Almost three hours after they began searching the creeks and rivers of St. Helena Island, rescue workers saw a dim light, their first sign of a capsized boat and its three passengers.
The glow came from a flashlight, one of the only items three Upstate men managed to salvage early Saturday when their aluminum fishing boat began to take on water and capsize, according to Dick Jennings, spokesman for Beaufort Water Search & Rescue Squad.
One of the other items was a cellphone, which the men had used to call 911 at about 1:20 a.m., though the men, from Clinton and Kinards, did not know where they were, Jennings said.
By the time his son, rescue worker Richard Jennings, saw the flashlight, the boaters were soaking wet and shaking, floating in their life jackets and hanging onto their boat’s bow as it headed down the Morgan River toward St. Helena Sound.
Dick Jennings said the boaters — Justin Kuykendall, Devin Lawson and Justin Tinsley — launched from Eddings Point at about 6 p.m., hoping to do some shrimping before heading to Hunting Island to camp.
They knew of the night’s forecast of rough winds and cool temperatures but thought they would still have time to fish, Jennings said.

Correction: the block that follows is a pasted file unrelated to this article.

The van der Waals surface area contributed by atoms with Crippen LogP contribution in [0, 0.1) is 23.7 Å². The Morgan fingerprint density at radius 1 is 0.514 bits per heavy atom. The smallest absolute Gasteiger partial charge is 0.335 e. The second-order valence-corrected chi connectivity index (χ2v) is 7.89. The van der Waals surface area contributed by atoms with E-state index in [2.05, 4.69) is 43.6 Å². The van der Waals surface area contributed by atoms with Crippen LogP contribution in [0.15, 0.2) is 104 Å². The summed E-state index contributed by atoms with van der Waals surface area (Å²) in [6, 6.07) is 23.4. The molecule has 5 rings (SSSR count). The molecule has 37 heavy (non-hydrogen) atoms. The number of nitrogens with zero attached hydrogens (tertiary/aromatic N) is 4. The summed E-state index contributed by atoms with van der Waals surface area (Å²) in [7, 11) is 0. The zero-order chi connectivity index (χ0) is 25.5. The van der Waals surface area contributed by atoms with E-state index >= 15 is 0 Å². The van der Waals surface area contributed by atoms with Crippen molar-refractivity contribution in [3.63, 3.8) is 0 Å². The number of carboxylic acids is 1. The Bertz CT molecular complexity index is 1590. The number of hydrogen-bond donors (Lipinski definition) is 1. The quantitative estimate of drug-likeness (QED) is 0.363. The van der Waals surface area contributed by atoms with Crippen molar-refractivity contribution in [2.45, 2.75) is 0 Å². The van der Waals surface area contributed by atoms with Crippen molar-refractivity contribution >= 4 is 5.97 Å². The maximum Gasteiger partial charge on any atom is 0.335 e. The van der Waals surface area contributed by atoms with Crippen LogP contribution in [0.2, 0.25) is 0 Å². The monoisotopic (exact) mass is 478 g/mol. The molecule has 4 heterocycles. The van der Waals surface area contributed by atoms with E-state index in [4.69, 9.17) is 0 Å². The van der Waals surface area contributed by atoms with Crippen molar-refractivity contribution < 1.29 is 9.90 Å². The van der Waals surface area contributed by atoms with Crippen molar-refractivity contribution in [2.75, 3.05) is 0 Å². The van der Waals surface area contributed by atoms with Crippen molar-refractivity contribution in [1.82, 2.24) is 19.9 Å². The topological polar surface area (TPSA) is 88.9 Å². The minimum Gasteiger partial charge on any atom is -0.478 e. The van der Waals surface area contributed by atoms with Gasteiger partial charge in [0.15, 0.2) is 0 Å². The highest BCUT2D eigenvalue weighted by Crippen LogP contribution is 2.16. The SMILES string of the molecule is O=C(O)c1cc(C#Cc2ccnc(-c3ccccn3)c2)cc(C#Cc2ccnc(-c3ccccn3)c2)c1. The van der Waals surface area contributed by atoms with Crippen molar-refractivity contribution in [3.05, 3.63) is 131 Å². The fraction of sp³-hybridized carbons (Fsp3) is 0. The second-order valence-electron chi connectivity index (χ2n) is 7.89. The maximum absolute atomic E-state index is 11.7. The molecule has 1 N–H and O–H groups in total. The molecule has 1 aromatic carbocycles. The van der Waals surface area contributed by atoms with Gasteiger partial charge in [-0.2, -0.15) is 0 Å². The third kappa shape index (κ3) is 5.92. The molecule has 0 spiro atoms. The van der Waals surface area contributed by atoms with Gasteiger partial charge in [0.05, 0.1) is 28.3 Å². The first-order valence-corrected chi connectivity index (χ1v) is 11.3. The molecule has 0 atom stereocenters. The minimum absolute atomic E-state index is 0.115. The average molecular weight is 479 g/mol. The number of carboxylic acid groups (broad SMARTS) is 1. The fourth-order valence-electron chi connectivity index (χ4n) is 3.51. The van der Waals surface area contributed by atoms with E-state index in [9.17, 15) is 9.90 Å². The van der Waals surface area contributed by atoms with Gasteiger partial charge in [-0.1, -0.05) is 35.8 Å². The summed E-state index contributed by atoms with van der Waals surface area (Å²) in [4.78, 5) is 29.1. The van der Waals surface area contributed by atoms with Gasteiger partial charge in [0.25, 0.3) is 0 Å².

When the men tried to turn back, strong waves killed their motor and began to sink their boat, Jennings said. They lost all of their camping equipment and food, he said.
“The winds were howling,” Jennings said. “They were helpless. They were just out there floating.”
Search & Rescue brought the men back to Eddings Point, where they received treatment from the Lady’s Island-St. Helena Fire District but declined to be taken to the hospital, Jennings said.
Crews tied the boat to a tree on a small island. Lawson’s grandfather, Roy Lawson, said Kuykendall’s father drove to St. Helena on Saturday to help them drain and retrieve it.
Roy Lawson, 73, said he was relieved that he didn’t hear about his grandson’s ordeal until about 4 a.m., when they were safely ashore. He said all three men are experienced boaters and have visited Beaufort County recently, but underestimated the dangers of Friday night’s winds.
“They were in for a big surprise when they got out there,” Roy Lawson said. “But they’re all doing OK now.”